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Posts Tagged ‘Labour costs’

Labour Costs: Who is the Outlier?

September 11, 2014 32 comments

Spain is today the new model, together with Germany of course, for policy makers in Italy and France. A strange model indeed, but this is not my point here. The conventional wisdom, as usual, almost impossible to eradicate, states that Spain is growing because it implemented serious structural reforms that reduced labour costs and increased competitiveness. A few laggards (in particular Italy and France) stubbornly refuse to do the same, thus hampering recovery across the eurozone. The argument is usually supported by a figure like this

2014_09_Labour_Costs

And in fact, it is evident from the figure that all peripheral countries diverged from the benchmark, Germany, and that since 2008-09 all of them but France and Italy have cut their labour costs significantly. Was it costly? Yes. Could convergence have made easier by higher inflation and wage growth in Germany, avoiding deflationary policies in the periphery? Once again, yes. It remains true, claims the conventional wisdom,  that all countries in crisis have undergone a painful and necessary adjustment. Italy and France should therefore also be brave and join the herd.

Think again. What if we zoom out, and we add a few lines to the figure? From the same dataset (OECD. Productivity and ULC By Main Economic Activity) we obtain this:

2014_09_Labour_Costs_1

It is unreadable, I know. And I did it on purpose. The PIIGS lines (and France) are now indistinguishable from other OECD countries, including the US. In fact the only line that is clearly visible is the dotted one, Germany, that stands as the exception. Actually no, it was beaten by deflation-struck Japan. As I am a nice guy, here is a more readable figure:

2014_09_Labour_Costs_2

The figure shows the difference between change in labour costs in a given country, and the change in Germany (from 1999 to 2007). labour costs in OECD economies increased 14% more than in Germany. In the US, they increased 19% more, like in France, and slightly better than in virtuous Netherlands or Finland. Not only Japan (hardly a model) is the only country doing “better” than Germany. But second best performers (Israel, Austria and Estonia) had labour costs increase 7-8% more than in Germany.

Thus, the comparison with Germany is misleading. You should never compare yourself with an outlier! If we compare European peripheral countries with the OECD average, we obtain the following (for 2007 and 2012, the latest available year in OECD.Stat)

2014_09_Labour_Costs_3

If we take the OECD average as a benchmark, Ireland and Spain were outliers in 2007, as much as Germany; And while since then they reverted to the mean, Germany walked even farther away. It is interesting to notice that unreformable France, the sick man of Europe, had its labour costs increase slightly less than OECD average.

Of course, most of the countries I considered when zooming out have floating exchange rates, so that they can compensate the change in relative labour costs through exchange rate variation. This is not an option for EMU countries. But this means that it is even more important that the one country creating the imbalances, the outlier, puts its house in order. If only Germany had followed the European average, it would have labour costs 20% higher than their current level. There is no need to say how much easier would adjustment have been, for crisis countries. Instead, Germany managed to impose its model to the rest of the continent, dragging the eurozone on the brink of deflation.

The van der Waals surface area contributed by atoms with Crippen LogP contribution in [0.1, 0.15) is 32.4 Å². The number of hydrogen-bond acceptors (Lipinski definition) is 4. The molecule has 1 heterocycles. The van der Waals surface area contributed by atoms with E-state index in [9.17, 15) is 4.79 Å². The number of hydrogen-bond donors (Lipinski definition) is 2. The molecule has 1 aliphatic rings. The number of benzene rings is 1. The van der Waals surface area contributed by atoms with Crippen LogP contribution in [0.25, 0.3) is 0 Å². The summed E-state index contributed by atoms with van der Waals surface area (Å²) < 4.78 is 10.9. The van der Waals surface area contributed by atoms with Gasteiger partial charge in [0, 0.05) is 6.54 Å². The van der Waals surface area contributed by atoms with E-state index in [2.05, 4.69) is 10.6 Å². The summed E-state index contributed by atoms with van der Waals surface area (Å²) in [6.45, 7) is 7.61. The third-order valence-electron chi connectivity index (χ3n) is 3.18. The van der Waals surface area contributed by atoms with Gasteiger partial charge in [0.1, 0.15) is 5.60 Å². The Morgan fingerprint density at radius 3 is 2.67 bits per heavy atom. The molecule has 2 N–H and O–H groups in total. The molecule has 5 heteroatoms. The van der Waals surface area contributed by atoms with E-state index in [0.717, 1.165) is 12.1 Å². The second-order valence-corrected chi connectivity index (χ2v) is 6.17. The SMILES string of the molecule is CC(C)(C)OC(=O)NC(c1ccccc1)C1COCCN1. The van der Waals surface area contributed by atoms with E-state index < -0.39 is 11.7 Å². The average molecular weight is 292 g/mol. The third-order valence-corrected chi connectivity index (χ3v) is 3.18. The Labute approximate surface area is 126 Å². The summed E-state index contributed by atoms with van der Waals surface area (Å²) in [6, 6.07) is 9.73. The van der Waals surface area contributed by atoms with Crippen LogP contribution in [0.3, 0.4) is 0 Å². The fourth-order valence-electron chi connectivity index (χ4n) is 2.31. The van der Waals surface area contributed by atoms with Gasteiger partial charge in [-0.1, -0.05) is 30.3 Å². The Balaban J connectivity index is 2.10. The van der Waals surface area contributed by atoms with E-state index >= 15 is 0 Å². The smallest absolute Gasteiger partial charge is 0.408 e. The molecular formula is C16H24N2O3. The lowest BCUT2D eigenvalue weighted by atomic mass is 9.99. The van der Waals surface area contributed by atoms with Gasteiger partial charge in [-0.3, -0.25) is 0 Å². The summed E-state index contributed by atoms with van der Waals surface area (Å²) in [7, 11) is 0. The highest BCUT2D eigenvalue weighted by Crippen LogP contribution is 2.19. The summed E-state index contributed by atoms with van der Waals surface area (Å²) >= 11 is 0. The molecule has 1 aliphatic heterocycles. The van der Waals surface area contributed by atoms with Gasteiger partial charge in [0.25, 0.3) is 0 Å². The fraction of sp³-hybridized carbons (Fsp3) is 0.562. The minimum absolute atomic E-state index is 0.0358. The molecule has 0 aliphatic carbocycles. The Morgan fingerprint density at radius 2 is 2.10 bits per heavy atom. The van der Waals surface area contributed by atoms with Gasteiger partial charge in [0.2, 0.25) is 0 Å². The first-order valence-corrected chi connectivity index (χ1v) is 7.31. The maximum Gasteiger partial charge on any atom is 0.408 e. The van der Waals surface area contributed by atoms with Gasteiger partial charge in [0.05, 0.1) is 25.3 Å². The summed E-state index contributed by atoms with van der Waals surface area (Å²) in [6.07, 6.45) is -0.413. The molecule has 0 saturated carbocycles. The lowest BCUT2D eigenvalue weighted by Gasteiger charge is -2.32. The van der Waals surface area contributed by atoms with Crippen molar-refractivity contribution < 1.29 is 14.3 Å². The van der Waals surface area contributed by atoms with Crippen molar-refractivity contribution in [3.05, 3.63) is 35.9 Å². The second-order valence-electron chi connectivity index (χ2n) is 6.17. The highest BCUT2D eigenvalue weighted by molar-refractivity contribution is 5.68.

What is enraging is that it needed not be that way.

Wages and Unemployment

June 1, 2012 2 comments

The April data on Italian unemployment are out, and they look no good. Not at all. The overall rate (10.2%)  is at its maximum since the beginning of monthly data series (2004), and youth unemployment is  above 35%. The rest of Europe is not doing any better, with more than 17 millions people looking for a job in the eurozone alone.

We already knew. The latest data just add to the bleak picture. We also know (I discussed it) what the consensus diagnosis is: Too many rigidities, excessively high labour costs, both because of wages and of  taxes on labour (the so-called tax wedge). Therefore, let’s have lower wages, and all will be well! Unemployment will disappear, growth will resume. Mario Draghi said it rather nicely:

Policies aimed at enhancing competition in product markets and increasing the wage and employment adjustment capacity of firms will foster innovation, promote job creation and boost longer-term growth prospects. Reforms in these areas are particularly important for countries which have suffered significant losses in cost competitiveness and need to stimulate productivity and improve trade performance.

Unfortunately, things are not that simple. What about looking at a few data? It is simple to download them  from the website of Eurostat.
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